“Electric road,” with overhead catenary for electric trucks, begins testing in Sweden

Electric road - Swedish Transport Administration

One solution to the problem of long-range over-the-road electric trucks could be electrifying sections of roadway with a system similar to that used by railroads.

The Swedish Transport Administration recently inaugurated a two-kilometer stretch of “electric road” on the E16 highway in Sandviken. The test area is equipped with electric catenary lines over one of the lanes. The truck has a pantograph on the roof that feeds 750 VDC to the truck’s hybrid electric system. The conductor can connect automatically at speeds up to 56 mph.

The agency also plans to test an alternate technology, which involves an electric rail in the roadway, on a closed road near Arlanda. The tests will continue through 2018.

The Swedish government has set a goal of having a fossil fuel-free vehicle fleet by 2030.

“Electric roads will bring us one step closer to fossil fuel-free transports, and has the potential to achieve zero carbon dioxide emissions,” said Lena Erixon, Director General of Trafikverket, the Swedish Transport Administration. “This is one way of developing environmentally smart transports in the existing road network. It could be a good supplement to today’s road and rail network.”

 

Source: Swedish Transport Administration via Green Car Congress

  • nordlyst

    Electrifying portions of road is an interesting idea. But I wish there were some more numbers here – it’s not immediately obvious to me what would be required in terms of charging rate, total power supplied to the stretch of road, or what percentage of road would need to be thus electrified for this to function.

    So I’m trying some ballpark estimations. Let’s assume its acceptable to have the trucks slow down to 60 kph (~37 mph) for the recharging stretch of road. (This would cause a problem only if trucks were already following each other at close to minimum distance – if so, the slowdown would cause a queue to build up before the start of the charging stretch of road.) At 60 kph each truck would take two minutes to complete the two kilometers. 60 kph is 16.667 m/s, so assuming they drive a bit too closely, with just 2 seconds between the trucks, and that the average truck is about 12 meters long, we get one truck every 45 meters. Hence the maximum number of trucks to be recharged in parallel would be… a whopping 44.

    Charging power has to be very high in order to allow electrifying only a small percentage of road. Charging up to 44 trucks in parallel at a very high rate sounds like a difficult thing to do. But how much power do we ordinarily supply in this type of system? Trains have been using this sort of power supply for many decades, after all.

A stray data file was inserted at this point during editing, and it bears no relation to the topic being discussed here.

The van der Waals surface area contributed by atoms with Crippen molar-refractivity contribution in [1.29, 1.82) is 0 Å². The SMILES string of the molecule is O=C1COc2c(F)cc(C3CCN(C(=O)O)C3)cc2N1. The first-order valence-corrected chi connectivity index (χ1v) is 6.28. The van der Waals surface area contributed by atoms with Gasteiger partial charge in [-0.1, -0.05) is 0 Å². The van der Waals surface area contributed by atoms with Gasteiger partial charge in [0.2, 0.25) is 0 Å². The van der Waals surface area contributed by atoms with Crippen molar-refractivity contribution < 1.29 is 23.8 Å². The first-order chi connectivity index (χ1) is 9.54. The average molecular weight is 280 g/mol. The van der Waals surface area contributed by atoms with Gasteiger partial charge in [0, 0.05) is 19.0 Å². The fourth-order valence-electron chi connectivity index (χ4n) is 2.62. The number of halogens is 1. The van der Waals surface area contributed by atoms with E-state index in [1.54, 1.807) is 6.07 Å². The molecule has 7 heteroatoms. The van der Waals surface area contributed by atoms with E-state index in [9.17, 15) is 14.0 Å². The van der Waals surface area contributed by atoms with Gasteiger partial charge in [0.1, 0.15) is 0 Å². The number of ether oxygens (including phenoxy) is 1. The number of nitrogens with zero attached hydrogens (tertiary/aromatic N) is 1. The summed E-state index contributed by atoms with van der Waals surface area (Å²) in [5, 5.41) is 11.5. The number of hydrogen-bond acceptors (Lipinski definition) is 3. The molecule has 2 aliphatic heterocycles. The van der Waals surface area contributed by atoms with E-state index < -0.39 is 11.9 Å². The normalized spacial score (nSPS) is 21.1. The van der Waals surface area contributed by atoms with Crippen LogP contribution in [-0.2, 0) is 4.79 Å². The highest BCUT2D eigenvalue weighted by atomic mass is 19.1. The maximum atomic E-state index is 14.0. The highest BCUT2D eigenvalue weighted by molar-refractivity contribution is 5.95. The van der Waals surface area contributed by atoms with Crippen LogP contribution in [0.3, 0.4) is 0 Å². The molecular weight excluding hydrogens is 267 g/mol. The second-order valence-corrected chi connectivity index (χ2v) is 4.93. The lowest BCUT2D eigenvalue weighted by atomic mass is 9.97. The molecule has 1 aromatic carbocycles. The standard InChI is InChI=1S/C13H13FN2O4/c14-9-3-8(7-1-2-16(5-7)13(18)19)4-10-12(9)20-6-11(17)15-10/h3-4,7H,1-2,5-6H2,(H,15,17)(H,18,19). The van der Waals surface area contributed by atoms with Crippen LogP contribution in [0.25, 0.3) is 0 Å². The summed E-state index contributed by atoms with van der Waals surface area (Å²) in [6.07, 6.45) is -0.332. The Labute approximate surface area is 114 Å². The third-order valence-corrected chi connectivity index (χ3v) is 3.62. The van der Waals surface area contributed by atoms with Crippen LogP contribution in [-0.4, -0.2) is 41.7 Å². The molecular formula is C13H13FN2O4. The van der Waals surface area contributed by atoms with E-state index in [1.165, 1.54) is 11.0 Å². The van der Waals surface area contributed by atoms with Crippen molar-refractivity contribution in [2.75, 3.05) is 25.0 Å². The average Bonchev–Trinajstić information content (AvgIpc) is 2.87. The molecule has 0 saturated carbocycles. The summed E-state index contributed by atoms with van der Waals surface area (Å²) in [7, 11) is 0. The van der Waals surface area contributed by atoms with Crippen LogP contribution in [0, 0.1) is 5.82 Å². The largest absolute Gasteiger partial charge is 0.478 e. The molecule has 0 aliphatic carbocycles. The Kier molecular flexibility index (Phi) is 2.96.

According to Wikipedia, the standard TGV train, in use in France since 1982, has a peak power output of 9.3 MW. And when setting a speed record, the train – in addition to being shortened and lightened to “only” 300 metric tonnes – had a maximum power output of 19.6 MW!

    It seems plausible then that we can supply at least half a megawatt per truck even when the maximum number of trucks is using it. Is that enough?? At 60 kph, it takes two minutes to complete the two kilometers. And at half a megawatt, that replenishes about 16.5 kWh (500 kW * 2/60 hours = 500*0,033333 = 16.6667 kWh).

    How far can a heavy truck go on 16.5kWh? I really don’t know, and as always it will vary a *lot* with topography, weather, how heavy the truck is, driving style and so on. Unfortunately, for this idea to work, it’s not enough to cover the *average* use – it needs to cover pretty much the worst case scenario. I think it’s optimistic to put the worst case at 1 kWh per kilometer, but if we do, we should be able to drive 16.5 km before we’d need another two kilometers of charging road again.

    Hence, we’d be using 2 km of powered road and 16.5 km of unpowered road for a total distance of 18.5 km. So with these assumptions, we’d need to electrify 11% of the road to make it work.

    Right now I suspect the charging rate of battery packs would be one of the major difficulties in making this work. If you electrify the road it’s because you don’t want to have to have 1 MWh battery packs in your trucks. In this example we only need to carry 16.5 kWh plus a reserve (and headroom for future capacity loss), so ideally we’d like to have at most, say, 30 kWh. More pack is just more expense (and weight) if we can recharge while on the go. But a 30 kWh pack, or even a 100 kWh one, that can take half a megawatt isn’t an off the shelf product today, AFAIK (although perhaps non-li-ion batteries exist for which this isn’t a big deal?)